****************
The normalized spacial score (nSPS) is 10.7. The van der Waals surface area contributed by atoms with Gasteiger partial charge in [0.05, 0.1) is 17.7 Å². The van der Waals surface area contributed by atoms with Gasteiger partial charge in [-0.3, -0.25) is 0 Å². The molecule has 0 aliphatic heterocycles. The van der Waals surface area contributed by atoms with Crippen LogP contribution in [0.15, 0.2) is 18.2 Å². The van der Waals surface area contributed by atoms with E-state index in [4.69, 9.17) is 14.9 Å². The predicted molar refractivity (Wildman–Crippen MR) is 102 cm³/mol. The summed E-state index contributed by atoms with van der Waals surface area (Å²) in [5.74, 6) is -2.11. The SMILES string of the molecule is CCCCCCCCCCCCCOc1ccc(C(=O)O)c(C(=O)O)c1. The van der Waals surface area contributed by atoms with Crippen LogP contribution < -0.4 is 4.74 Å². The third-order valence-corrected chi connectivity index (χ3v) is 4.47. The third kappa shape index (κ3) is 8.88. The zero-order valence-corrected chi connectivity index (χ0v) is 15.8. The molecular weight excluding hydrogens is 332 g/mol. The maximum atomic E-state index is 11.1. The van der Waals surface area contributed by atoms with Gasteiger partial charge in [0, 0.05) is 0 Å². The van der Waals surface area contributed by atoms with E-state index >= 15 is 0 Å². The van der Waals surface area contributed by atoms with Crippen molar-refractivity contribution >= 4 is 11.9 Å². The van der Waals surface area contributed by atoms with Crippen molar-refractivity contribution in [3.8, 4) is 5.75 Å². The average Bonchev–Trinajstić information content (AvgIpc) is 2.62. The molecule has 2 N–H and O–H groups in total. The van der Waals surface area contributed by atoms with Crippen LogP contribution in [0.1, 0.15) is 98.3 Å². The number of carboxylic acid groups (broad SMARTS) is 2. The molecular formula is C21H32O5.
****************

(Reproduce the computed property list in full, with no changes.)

The normalized spacial score (nSPS) is 10.7. The van der Waals surface area contributed by atoms with Gasteiger partial charge in [0.05, 0.1) is 17.7 Å². The van der Waals surface area contributed by atoms with Gasteiger partial charge in [-0.3, -0.25) is 0 Å². The molecule has 0 aliphatic heterocycles. The van der Waals surface area contributed by atoms with Crippen LogP contribution in [0.15, 0.2) is 18.2 Å². The van der Waals surface area contributed by atoms with E-state index in [4.69, 9.17) is 14.9 Å². The predicted molar refractivity (Wildman–Crippen MR) is 102 cm³/mol. The summed E-state index contributed by atoms with van der Waals surface area (Å²) in [5.74, 6) is -2.11. The SMILES string of the molecule is CCCCCCCCCCCCCOc1ccc(C(=O)O)c(C(=O)O)c1. The van der Waals surface area contributed by atoms with Crippen LogP contribution < -0.4 is 4.74 Å². The third-order valence-corrected chi connectivity index (χ3v) is 4.47. The third kappa shape index (κ3) is 8.88. The zero-order valence-corrected chi connectivity index (χ0v) is 15.8. The molecular weight excluding hydrogens is 332 g/mol. The maximum atomic E-state index is 11.1. The van der Waals surface area contributed by atoms with Gasteiger partial charge in [0, 0.05) is 0 Å². The van der Waals surface area contributed by atoms with E-state index >= 15 is 0 Å². The van der Waals surface area contributed by atoms with Crippen molar-refractivity contribution >= 4 is 11.9 Å². The van der Waals surface area contributed by atoms with Crippen molar-refractivity contribution in [3.8, 4) is 5.75 Å². The average Bonchev–Trinajstić information content (AvgIpc) is 2.62. The molecule has 2 N–H and O–H groups in total. The van der Waals surface area contributed by atoms with Crippen LogP contribution in [0.1, 0.15) is 98.3 Å². The number of carboxylic acid groups (broad SMARTS) is 2. The molecular formula is C21H32O5.